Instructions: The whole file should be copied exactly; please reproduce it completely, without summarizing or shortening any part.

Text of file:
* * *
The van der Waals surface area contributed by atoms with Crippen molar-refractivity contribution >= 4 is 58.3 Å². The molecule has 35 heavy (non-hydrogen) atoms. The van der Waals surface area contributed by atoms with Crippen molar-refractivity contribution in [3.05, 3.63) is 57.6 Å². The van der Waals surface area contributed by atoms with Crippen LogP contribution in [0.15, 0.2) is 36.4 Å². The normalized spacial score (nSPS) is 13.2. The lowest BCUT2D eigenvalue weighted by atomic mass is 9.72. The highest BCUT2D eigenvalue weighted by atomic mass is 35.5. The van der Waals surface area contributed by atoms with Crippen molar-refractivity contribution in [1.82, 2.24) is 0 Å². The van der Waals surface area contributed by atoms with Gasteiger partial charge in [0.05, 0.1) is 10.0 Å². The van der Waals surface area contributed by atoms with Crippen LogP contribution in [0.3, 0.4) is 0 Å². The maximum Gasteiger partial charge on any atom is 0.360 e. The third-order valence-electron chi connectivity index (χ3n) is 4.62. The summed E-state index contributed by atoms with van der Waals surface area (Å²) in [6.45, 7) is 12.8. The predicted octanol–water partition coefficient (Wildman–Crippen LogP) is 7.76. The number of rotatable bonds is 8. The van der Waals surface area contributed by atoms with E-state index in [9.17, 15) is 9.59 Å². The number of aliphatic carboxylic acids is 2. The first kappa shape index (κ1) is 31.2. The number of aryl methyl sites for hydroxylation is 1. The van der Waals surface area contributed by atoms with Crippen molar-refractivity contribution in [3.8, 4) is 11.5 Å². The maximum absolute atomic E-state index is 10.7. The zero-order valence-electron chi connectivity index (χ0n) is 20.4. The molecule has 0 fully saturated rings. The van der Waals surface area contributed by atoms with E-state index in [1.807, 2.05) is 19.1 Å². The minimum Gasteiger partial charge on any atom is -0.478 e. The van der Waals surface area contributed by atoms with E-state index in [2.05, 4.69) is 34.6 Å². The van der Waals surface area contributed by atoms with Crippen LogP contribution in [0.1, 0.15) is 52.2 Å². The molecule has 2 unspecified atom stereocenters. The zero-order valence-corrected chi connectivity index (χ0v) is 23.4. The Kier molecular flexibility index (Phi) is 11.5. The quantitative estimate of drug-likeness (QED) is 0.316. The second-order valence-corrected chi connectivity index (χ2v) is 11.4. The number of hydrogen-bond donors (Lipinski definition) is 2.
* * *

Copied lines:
The van der Waals surface area contributed by atoms with Crippen molar-refractivity contribution >= 4 is 58.3 Å². The molecule has 35 heavy (non-hydrogen) atoms. The van der Waals surface area contributed by atoms with Crippen molar-refractivity contribution in [3.05, 3.63) is 57.6 Å². The van der Waals surface area contributed by atoms with Crippen LogP contribution in [0.15, 0.2) is 36.4 Å². The normalized spacial score (nSPS) is 13.2. The lowest BCUT2D eigenvalue weighted by atomic mass is 9.72. The highest BCUT2D eigenvalue weighted by atomic mass is 35.5. The van der Waals surface area contributed by atoms with Crippen molar-refractivity contribution in [1.82, 2.24) is 0 Å². The van der Waals surface area contributed by atoms with Gasteiger partial charge in [0.05, 0.1) is 10.0 Å². The van der Waals surface area contributed by atoms with Crippen LogP contribution in [0.3, 0.4) is 0 Å². The maximum Gasteiger partial charge on any atom is 0.360 e. The third-order valence-electron chi connectivity index (χ3n) is 4.62. The summed E-state index contributed by atoms with van der Waals surface area (Å²) in [6.45, 7) is 12.8. The predicted octanol–water partition coefficient (Wildman–Crippen LogP) is 7.76. The number of rotatable bonds is 8. The van der Waals surface area contributed by atoms with E-state index in [9.17, 15) is 9.59 Å². The number of aliphatic carboxylic acids is 2. The first kappa shape index (κ1) is 31.2. The number of aryl methyl sites for hydroxylation is 1. The van der Waals surface area contributed by atoms with Crippen molar-refractivity contribution in [3.8, 4) is 11.5 Å². The maximum absolute atomic E-state index is 10.7. The zero-order valence-electron chi connectivity index (χ0n) is 20.4. The molecule has 0 fully saturated rings. The van der Waals surface area contributed by atoms with E-state index in [1.807, 2.05) is 19.1 Å². The minimum Gasteiger partial charge on any atom is -0.478 e. The van der Waals surface area contributed by atoms with E-state index in [2.05, 4.69) is 34.6 Å². The van der Waals surface area contributed by atoms with Crippen LogP contribution in [0.1, 0.15) is 52.2 Å². The molecule has 2 unspecified atom stereocenters. The zero-order valence-corrected chi connectivity index (χ0v) is 23.4. The Kier molecular flexibility index (Phi) is 11.5. The quantitative estimate of drug-likeness (QED) is 0.316. The second-order valence-corrected chi connectivity index (χ2v) is 11.4. The number of hydrogen-bond donors (Lipinski definition) is 2.